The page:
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Air Vent Manifold
The Air Vent Manifold – its name is a mouthful for such a small product. The Air Vent Manifold replaces the Shocker SFT or NXT's stock manifold plate but allows the user to adjust the air flow which moves the marker's bolt.
The Manifold Plate is a small and simple part. It attaches to the receiver of the Shocker with a pair of screws, and three o-rings seal it to three air passages in the body. The Shocker's solenoid valve in turn attaches to the manifold plate with a pair of slender screws and three more o-rings.
Compressed gas from the Shocker's regulator passes through the center hole of the plate, into the solenoid valve and back out through the front hole in the plate, then up into the body of the Shocker where it presses against the front of the bolt ridge, holding it back.
When the solenoid valve is actuated it redirects the gas pressure from the center hole to the rear hole, into a channel in the Shocker body that pushes the bolt forward, opening exhaust gas passages that fire the paintball. Then the solenoid valve resets, the bolt is pushed back and the process repeats.
The Air Vent Manifold looks like the manifold plate on the outside, but has the addition of two tiny gas valves, and air passages to support them. These valves consist of a pair of tiny set screws that can be used to restrict or even block the flow of gas through the front or rear passages. These valves might be considered to be the equivalent of anti-QEVs since they allow the user to slow rather than quicken the rate at which gas can be exhausted from the bolt transport system.
By restricting gas flow, the the build up of pressure that moves the Shocker's bolt can come more slowly, resulting in a slower, or gentler closing of the bolt.
Installation of the Air Vent Manifold for review was fairly quick, and welcomed, as the stock plate it replaced had suffered stripped solenoid screw threads. Disassembly began by degassing the Shocker SFT, removing the grip and battery then unplugging the wiring harness between the upper and lower circuit boards.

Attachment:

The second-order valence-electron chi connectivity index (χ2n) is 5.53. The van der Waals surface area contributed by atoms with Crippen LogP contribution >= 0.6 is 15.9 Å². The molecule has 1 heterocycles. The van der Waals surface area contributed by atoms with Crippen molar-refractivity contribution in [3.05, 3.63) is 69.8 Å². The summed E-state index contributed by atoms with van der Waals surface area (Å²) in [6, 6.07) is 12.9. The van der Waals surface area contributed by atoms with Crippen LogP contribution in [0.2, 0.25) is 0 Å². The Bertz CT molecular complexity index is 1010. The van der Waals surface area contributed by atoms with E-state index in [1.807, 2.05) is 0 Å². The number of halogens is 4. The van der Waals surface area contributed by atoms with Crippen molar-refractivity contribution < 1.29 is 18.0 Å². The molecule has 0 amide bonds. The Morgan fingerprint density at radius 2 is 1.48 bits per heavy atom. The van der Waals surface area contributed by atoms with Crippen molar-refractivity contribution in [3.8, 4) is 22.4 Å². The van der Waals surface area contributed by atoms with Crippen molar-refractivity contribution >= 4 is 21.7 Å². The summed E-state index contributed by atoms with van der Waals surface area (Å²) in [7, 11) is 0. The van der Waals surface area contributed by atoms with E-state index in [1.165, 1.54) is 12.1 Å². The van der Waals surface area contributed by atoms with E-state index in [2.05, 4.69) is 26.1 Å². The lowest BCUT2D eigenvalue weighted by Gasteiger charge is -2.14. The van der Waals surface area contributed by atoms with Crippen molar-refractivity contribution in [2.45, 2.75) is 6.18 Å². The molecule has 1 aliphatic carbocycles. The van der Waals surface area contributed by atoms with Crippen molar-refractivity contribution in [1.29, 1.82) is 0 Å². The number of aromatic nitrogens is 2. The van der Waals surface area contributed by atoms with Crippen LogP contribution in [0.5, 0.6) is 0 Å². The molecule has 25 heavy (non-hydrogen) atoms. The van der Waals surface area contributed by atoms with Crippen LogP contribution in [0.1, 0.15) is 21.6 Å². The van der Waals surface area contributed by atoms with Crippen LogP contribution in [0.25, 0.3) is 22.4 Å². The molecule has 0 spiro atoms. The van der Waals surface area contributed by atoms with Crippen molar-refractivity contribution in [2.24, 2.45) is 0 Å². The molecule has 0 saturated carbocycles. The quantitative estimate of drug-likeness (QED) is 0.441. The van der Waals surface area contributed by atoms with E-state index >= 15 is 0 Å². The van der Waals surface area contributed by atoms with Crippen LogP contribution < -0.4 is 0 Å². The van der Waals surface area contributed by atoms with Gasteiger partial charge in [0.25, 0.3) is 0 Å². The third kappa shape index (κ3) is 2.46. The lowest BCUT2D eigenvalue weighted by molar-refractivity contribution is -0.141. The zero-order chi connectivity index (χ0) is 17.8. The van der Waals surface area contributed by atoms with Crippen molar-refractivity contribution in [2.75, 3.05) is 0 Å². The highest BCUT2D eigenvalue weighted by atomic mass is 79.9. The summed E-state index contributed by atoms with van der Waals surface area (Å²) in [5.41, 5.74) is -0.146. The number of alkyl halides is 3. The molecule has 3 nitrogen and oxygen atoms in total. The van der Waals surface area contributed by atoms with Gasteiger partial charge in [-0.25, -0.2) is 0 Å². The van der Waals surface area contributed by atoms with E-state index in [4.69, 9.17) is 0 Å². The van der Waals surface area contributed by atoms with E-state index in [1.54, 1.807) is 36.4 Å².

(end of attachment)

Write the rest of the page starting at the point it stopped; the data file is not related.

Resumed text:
The body was then removed from the grip frame by unscrewing the two grip frame screws, and the Vision flex strip unplugged from the solenoid circuit board. Removing the two solenoid screws allowed the solenoid valve to be lifted away, and another pair of screws allowed the stock plate to be lifted away. A quick cleaning of the bottom of the Shocker body to remove any dust or debris that might cause a leak, and the Air Vent Manifold was attached, complete with its o-rings. The solenoid valve went back in place, and the Shocker was reassembled.
The Air Vent Manifold's two adjustment screws are accessed from its side and turned with an included 0.035” hex wrench. While it might appear at first that the Air Vent Manifold is hard to reach to make adjustments, this is not the case. Unscrewing the grip frame screws about 3 turns allowed the body to be separated from the grip just far enough to slide the hex wrench in and turn the adjuster screws. Full disassembly was not required.
Starting with the valves wide open, the Shocker with HE bolt kit closed its bolt consistently with a minimum dwell setting of 17 chirps, or 7.25ms (note optimal dwell would be 10 to 15 chirps higher than this point.) Closing the valves off completely, restricted gas flow to the point that the Shocker could not fire even at maximum dwell. With a few minutes of adjustment it was possible to get the bolt to just close consistently at the maximum dwell setting of 18ms, meaning that the Air Vent Manifold was capable of slowing the bolt down to slower than the stock circuit board could handle.
The ability to close the bolt with less force should theoretically help protect against breakage of fragile paint, but precisely testing this would be a difficult proposition. A noticeable impact of adjusting the manifold did however come with the Shocker's recoil. While a subjective perception, reduced bolt cycling gas flow gave less of a kick with each shot – the trade-off of course would come with a reduction in the maximum possible rate of fire.
Another interesting feature was that not only could the strength of the recoil be changed, but its balance could be changed as well. Since the two valves could be adjusted independently, it was possible to set up the Shocker for a slower closing, but faster opening bolt, or a faster closing and slow opening bolt. Extremes in either direction led to a less balanced feel of kick, as if the marker were nosing down, or pulling back with each shot.
While not done during testing, the Air Vent Manifold instructions recommended using a threadlocking compound to lock the final adjustment into place.
The Air Vent Manifold was a simple to install upgrade that added new types of adjust-ability to the Shocker's feel when firing.
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